I did not originally look to see exactly how far one could go. It looks like, IF one is careful in the important expression, you should be able to get to 3329020. I'd expect that the code I'd write that would solve this to go as far as 3329020 would employ an initial test to know if n is even or odd, changing the expression I'd write depending on the parity of n. Of course that branch would also increase the complexity, so raising the Cody score.
Can someone point me in the right direction?
n = 1e5;
y_correct = uint64(500010000050000);
I get 500010000050005. I do not know how to go beyond double precision.
function y = cubesLessSquare(n)
N = (((sum((1:n).^3)*2 - sum(1:n)^2)*2/n))
% double to char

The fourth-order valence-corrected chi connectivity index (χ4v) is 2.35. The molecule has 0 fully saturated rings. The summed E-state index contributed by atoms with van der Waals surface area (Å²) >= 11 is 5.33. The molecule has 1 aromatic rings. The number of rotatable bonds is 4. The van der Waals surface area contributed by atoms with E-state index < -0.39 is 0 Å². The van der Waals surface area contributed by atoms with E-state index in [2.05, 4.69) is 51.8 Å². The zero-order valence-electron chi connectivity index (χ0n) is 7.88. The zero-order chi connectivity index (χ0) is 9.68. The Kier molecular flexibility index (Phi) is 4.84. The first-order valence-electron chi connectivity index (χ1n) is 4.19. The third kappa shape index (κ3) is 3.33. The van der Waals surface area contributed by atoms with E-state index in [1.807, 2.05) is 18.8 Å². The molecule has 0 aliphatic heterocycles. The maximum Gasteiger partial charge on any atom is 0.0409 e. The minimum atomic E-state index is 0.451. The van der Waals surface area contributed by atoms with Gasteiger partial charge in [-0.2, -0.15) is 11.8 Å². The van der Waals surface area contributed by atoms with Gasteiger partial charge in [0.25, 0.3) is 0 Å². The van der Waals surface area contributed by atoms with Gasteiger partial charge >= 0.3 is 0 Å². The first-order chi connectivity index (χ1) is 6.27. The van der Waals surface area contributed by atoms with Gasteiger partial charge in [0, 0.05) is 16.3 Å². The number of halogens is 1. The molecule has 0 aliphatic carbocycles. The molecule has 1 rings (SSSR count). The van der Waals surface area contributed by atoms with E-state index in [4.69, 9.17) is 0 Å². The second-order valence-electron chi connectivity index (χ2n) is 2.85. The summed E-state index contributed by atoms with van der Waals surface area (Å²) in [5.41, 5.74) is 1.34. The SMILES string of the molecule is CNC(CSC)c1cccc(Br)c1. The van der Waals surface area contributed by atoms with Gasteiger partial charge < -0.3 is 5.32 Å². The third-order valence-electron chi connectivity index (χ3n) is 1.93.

C = sprintf('%f',N)
% char to vector
Y = C - '0'
% take out the dot and the numbers after the dot
Dot = find(Y<0)
Y([Dot:end]) = 
% join the the numbers
Z = sprintf('%d',Y)
% make to double
y = str2num(Z)
This appears to be true only for sequences of numbers starting from 1 and some combinations of these sequences.
it is exactly the right way to solve this one.
Could you please explain a bit about how the problem was converted to a polynomial function?
works for n up to 3329020
works for n up to 2642245, so it doesn't use the full potential of the uint64
isequal ignores the data type of the values in determining whether they are equal.
flintmax('double') = 2^53 < 15503197751395200
eps(15503197751395200) = 2
Big letters, small letters and a bit of luck.
The Hitchhiker's Guide to MATLAB
Back to basics 7 - Equal NaNs
"Low : High - Low : High - Turn around " -- Create a subindices vector
Arrange vector in ascending order
Divisible by 6
Simpsons's rule (but not Homer Simpson)
Euclidean inter-point distance matrix
Counting the Grand Primes
Euclidean distance from a point to a polynomial
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